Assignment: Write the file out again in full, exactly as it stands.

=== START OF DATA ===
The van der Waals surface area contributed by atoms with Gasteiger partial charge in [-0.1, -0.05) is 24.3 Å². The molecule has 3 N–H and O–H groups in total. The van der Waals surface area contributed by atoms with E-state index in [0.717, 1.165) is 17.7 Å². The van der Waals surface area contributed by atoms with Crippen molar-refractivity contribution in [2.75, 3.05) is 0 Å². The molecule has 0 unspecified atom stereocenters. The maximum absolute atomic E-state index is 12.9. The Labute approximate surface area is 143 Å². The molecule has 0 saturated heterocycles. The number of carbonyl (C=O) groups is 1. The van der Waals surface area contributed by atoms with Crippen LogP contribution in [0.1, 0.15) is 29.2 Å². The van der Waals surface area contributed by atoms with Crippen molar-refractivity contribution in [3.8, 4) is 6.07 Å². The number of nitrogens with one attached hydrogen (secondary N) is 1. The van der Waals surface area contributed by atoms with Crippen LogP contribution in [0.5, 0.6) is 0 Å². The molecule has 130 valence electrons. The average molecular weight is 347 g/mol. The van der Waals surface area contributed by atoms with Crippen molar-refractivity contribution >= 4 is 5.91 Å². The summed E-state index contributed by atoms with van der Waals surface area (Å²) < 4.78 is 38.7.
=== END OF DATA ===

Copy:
The van der Waals surface area contributed by atoms with Gasteiger partial charge in [-0.1, -0.05) is 24.3 Å². The molecule has 3 N–H and O–H groups in total. The van der Waals surface area contributed by atoms with E-state index in [0.717, 1.165) is 17.7 Å². The van der Waals surface area contributed by atoms with Crippen molar-refractivity contribution in [2.75, 3.05) is 0 Å². The molecule has 0 unspecified atom stereocenters. The maximum absolute atomic E-state index is 12.9. The Labute approximate surface area is 143 Å². The molecule has 0 saturated heterocycles. The number of carbonyl (C=O) groups is 1. The van der Waals surface area contributed by atoms with Crippen LogP contribution in [0.1, 0.15) is 29.2 Å². The van der Waals surface area contributed by atoms with Crippen molar-refractivity contribution in [3.8, 4) is 6.07 Å². The number of nitrogens with one attached hydrogen (secondary N) is 1. The van der Waals surface area contributed by atoms with Crippen LogP contribution in [0.5, 0.6) is 0 Å². The molecule has 130 valence electrons. The average molecular weight is 347 g/mol. The van der Waals surface area contributed by atoms with Crippen molar-refractivity contribution >= 4 is 5.91 Å². The summed E-state index contributed by atoms with van der Waals surface area (Å²) < 4.78 is 38.7.